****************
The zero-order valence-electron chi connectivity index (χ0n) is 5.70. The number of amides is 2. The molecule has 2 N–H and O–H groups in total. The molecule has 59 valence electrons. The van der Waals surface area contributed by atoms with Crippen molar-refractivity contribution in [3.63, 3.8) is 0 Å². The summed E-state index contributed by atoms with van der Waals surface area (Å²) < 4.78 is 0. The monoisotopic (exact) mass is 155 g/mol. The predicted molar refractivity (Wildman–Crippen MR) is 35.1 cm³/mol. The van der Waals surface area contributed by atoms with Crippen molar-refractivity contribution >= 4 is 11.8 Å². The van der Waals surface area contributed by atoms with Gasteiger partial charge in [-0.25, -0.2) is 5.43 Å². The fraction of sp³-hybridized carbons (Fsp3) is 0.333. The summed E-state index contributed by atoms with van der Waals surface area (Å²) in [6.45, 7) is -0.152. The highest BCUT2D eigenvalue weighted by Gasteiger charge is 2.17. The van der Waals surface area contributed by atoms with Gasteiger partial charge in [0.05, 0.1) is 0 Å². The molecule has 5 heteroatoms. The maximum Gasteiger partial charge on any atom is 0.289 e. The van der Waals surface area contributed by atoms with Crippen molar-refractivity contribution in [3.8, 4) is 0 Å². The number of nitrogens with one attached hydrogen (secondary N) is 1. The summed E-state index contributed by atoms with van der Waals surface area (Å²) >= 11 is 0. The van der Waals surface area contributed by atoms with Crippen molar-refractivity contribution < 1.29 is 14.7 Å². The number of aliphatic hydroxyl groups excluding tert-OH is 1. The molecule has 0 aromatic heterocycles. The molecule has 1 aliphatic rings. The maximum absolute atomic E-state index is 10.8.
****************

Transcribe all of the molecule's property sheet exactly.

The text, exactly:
The zero-order valence-electron chi connectivity index (χ0n) is 5.70. The number of amides is 2. The molecule has 2 N–H and O–H groups in total. The molecule has 59 valence electrons. The van der Waals surface area contributed by atoms with Crippen molar-refractivity contribution in [3.63, 3.8) is 0 Å². The summed E-state index contributed by atoms with van der Waals surface area (Å²) < 4.78 is 0. The monoisotopic (exact) mass is 155 g/mol. The predicted molar refractivity (Wildman–Crippen MR) is 35.1 cm³/mol. The van der Waals surface area contributed by atoms with Crippen molar-refractivity contribution >= 4 is 11.8 Å². The van der Waals surface area contributed by atoms with Gasteiger partial charge in [-0.25, -0.2) is 5.43 Å². The fraction of sp³-hybridized carbons (Fsp3) is 0.333. The summed E-state index contributed by atoms with van der Waals surface area (Å²) in [6.45, 7) is -0.152. The highest BCUT2D eigenvalue weighted by Gasteiger charge is 2.17. The van der Waals surface area contributed by atoms with Gasteiger partial charge in [0.05, 0.1) is 0 Å². The molecule has 5 heteroatoms. The maximum Gasteiger partial charge on any atom is 0.289 e. The van der Waals surface area contributed by atoms with Crippen molar-refractivity contribution in [3.8, 4) is 0 Å². The number of nitrogens with one attached hydrogen (secondary N) is 1. The summed E-state index contributed by atoms with van der Waals surface area (Å²) >= 11 is 0. The van der Waals surface area contributed by atoms with Crippen molar-refractivity contribution < 1.29 is 14.7 Å². The number of aliphatic hydroxyl groups excluding tert-OH is 1. The molecule has 0 aromatic heterocycles. The molecule has 1 aliphatic rings. The maximum absolute atomic E-state index is 10.8.